Switching regulator "noise" means?

Discussion in 'General Electronics Chat' started by s_mack, Nov 17, 2012.

  1. s_mack

    Thread Starter Member

    Dec 17, 2011
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    Hi. Simple question for those that know. I've read that a disadvantage of using switching regulators (vs linear) is the "noise".

    Is it rf noise generated by the circuit (that may affect other devices within a certain range)? Or is it "dirty power" that comes out which needs to be cleaned up? Or both, or other?

    What I'm wanting to do is provide steady 12v to a camera onboard a radio controlled aircraft. The voltage onboard will start at 12.6v and run down to about 9.9v and I'd like the camera to always see 12v. So I think I'm limited to a buck boost type switching regulator and am just concerned about the noise... what exactly that means and how I may address it.

    Thanks.
     
  2. takao21203

    Distinguished Member

    Apr 28, 2012
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    Normally additional LC filter gets rid of most of this noise.
    It is also possible to use extra linear regulators for some parts of the circuit.

    22uH together with a small capacitor could be used. Depends on the switcher IC.
     
  3. crutschow

    Expert

    Mar 14, 2008
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    3,235
    Switchers have noise due to the necessary switching of the current rapidly on and off to perform the voltage conversion. This generates a small ripple voltage centered at the switching frequency, which can be suppressed by additional filtering on the output if its a problem. They can also radiate high frequency harmonics of the switching frequency which can affect circuits sensitive to high frequency pickup.

    You can try a switching regulator for you application and, if there is a noise problem, add some additional LC filtering on the output.

    I once had to design a 5V,1A switching regulator with no more than 12μV (!) of output noise. I achieved that with an input common-mode choke, an additional LC output filter, and mounted it in a EMI sealed box with feedthrough filters on all inputs and outputs.
     
  4. ScottWang

    Moderator

    Aug 23, 2012
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    I am curious what kind of the loading needs the noise so tiny?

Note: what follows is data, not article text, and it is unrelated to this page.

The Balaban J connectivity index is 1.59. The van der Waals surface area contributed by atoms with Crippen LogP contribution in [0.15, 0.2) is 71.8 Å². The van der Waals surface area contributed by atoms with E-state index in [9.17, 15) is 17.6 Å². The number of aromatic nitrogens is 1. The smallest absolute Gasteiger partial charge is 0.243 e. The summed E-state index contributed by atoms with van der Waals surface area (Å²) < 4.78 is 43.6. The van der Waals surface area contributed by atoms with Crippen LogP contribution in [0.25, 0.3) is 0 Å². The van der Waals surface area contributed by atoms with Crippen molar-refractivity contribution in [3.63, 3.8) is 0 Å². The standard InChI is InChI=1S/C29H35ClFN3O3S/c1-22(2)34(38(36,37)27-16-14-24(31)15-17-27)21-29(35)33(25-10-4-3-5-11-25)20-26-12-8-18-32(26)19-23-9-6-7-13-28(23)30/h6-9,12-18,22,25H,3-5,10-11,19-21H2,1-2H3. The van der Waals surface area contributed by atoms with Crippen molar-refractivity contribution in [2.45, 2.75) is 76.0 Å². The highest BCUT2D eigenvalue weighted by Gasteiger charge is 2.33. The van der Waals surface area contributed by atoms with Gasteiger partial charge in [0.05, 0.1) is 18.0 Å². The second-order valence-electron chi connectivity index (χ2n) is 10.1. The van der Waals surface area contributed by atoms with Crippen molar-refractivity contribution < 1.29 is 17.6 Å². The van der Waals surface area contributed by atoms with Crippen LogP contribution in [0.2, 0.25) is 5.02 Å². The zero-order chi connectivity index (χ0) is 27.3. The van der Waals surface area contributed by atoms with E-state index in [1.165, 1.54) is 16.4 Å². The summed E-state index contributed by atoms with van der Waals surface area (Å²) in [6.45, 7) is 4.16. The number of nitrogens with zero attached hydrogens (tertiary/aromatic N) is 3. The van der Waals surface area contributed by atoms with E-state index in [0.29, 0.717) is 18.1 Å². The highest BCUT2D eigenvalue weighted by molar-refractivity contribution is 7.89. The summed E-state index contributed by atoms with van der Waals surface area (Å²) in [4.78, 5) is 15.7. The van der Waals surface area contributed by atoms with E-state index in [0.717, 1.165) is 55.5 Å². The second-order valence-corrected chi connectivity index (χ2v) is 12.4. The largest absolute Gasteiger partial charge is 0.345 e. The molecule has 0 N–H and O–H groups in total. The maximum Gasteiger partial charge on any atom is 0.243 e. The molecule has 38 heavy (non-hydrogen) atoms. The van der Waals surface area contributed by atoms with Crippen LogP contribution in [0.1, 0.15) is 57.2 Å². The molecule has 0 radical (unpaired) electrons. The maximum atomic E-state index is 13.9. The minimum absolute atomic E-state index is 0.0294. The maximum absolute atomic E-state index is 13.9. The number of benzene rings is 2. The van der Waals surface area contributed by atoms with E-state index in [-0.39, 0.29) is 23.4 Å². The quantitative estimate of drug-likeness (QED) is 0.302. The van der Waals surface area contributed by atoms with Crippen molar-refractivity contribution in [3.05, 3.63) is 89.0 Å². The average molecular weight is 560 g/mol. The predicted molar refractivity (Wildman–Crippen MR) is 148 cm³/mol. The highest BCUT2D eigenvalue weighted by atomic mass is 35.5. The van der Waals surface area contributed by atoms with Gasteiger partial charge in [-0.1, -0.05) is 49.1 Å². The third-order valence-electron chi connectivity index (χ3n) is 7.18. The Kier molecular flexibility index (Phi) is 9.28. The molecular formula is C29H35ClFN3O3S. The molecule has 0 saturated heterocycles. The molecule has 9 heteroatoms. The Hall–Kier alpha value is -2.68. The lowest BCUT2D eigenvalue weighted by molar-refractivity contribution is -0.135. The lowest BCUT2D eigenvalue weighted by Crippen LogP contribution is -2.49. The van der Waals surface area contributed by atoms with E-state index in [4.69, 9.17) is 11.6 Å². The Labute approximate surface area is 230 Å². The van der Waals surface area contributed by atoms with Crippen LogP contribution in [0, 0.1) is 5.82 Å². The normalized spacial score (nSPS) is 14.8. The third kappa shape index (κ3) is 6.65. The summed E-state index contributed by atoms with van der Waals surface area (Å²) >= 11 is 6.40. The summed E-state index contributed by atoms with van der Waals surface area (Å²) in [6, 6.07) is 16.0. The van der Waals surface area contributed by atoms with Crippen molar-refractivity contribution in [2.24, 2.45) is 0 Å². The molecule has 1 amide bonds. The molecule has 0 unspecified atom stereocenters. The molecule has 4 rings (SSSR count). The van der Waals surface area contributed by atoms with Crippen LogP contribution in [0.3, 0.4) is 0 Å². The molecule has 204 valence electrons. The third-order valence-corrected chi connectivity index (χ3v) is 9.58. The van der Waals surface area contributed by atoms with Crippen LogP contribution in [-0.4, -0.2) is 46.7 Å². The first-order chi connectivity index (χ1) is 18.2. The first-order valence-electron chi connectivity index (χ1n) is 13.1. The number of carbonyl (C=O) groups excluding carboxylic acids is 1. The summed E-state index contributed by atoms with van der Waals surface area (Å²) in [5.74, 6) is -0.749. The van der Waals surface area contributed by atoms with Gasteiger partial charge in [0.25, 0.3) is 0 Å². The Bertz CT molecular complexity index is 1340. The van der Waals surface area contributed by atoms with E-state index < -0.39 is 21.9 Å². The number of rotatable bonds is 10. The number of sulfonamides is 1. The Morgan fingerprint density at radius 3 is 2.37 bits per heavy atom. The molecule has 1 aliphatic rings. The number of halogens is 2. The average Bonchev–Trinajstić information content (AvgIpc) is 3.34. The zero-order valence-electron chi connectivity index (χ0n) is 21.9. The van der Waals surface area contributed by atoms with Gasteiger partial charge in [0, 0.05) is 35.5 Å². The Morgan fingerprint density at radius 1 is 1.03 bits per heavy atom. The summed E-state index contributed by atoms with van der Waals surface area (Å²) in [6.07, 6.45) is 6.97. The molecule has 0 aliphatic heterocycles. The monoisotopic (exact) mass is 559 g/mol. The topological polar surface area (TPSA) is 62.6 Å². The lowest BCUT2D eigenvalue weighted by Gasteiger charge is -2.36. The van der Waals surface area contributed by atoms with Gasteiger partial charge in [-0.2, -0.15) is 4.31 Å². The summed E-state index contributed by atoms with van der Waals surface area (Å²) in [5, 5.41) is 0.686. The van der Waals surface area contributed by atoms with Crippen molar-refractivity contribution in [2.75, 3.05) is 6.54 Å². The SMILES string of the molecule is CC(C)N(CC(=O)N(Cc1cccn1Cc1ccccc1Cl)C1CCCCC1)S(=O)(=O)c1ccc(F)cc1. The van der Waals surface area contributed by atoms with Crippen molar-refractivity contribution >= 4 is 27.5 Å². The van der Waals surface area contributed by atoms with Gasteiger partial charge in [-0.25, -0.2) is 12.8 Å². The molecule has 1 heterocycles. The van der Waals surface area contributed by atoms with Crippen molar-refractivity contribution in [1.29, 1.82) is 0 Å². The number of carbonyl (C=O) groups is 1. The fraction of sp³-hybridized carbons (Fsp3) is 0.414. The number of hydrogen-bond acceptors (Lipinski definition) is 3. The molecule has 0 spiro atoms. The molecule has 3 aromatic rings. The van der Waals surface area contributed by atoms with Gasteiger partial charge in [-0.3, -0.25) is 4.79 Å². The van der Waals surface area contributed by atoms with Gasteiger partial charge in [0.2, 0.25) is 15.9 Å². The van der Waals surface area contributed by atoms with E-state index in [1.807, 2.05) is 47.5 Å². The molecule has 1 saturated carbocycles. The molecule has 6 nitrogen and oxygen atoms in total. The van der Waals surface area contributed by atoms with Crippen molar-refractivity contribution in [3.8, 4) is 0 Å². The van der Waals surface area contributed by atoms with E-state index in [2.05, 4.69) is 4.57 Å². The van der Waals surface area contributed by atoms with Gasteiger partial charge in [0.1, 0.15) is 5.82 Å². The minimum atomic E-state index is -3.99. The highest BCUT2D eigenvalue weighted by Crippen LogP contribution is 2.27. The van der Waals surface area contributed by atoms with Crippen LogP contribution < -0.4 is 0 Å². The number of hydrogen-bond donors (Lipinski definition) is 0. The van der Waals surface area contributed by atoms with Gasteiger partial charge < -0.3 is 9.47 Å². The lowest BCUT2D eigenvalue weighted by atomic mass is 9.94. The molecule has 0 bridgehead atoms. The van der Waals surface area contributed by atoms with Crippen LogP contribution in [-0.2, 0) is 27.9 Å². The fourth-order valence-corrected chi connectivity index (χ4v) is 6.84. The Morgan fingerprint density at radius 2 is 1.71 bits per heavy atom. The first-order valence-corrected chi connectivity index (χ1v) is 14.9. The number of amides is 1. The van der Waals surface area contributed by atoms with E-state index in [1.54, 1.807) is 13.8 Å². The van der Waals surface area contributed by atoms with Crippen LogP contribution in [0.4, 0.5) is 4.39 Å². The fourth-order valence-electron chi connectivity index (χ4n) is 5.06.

The standard ripple of the liner power about 0.1%, especially your power is using switching mode.
     
  5. crutschow

    Expert

    Mar 14, 2008
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    It was power for a microwave PLO (Phase Locked Oscillator) which had very low spurious noise requirements and was quite sensitive to any noise on the power rail.
     
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  6. s_mack

    Thread Starter Member

    Dec 17, 2011
    187
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    Its the harmonics I'm mostly concerned about. Ripple I can deal with (filter), but I'm worried about radiated rf noise wreaking havoc with the nearby transmitter (900Mhz) and/or receivers (433Mhz, 1227.60 MHz, 1575.42Mhz, 2400Mhz). I can reduce efficiency slightly and get the switching frequency down to 50kHz... is 17 harmonics away "safe"? I'd suspect so. I don't have a spectrum analyzer and real-world testing could be... well... dissappointing :)
     
  7. crutschow

    Expert

    Mar 14, 2008
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    If you are worried about harmonic radiation, then you may need to place the converter in a sealed metal box. If that's not sufficient then you may have to add feedthrough filters. Also a common mode choke on the input and/or output reduces conducted harmonics on the connecting lines, which can also radiate.

    It's difficult to determine how much shielding and filtering you need without testing with the transmitters and receivers that will be nearby.
     
  8. JMac3108

    Active Member

    Aug 16, 2010
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    Radiated noise can be a problem with switchers but can be fixed with some attention. I've spent many days and weeks fixing radiated emissions problems on switchers.

    Mostly the fixes amount to slowing down the edges of your switching waveforms and snubbing switching transients. These can cost you a few points in efficiency but are necessary if you can't pass the required FCC radiated amissions testing.
     
  9. JMac3108

    Active Member

    Aug 16, 2010
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    Do you have flexibility to change the switching frequency? Move it to a place where the harmonica don't cause a problem?
     
  10. s_mack

    Thread Starter Member

    Dec 17, 2011
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    Yah. My initial question was just really to get a handle on what I'm looking at. Looks like I'll just have to give it a try and see what I see. Thank.
     
  11. bountyhunter

    Well-Known Member

    Sep 7, 2009
    2,498
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    There are exactly two kinds of noise created by a switcher: conducted noise and radiated noise. Conducted noise is what is passed in the lines (input/output leads) and radiated noise is what is radiated off into free air.

    NOTE: any unshielded conductor which is carrying conducted noise will radiate noise in the form of e-field.

    Magnetic components often radiate magnetic flux which is another type of radiated noise.
     
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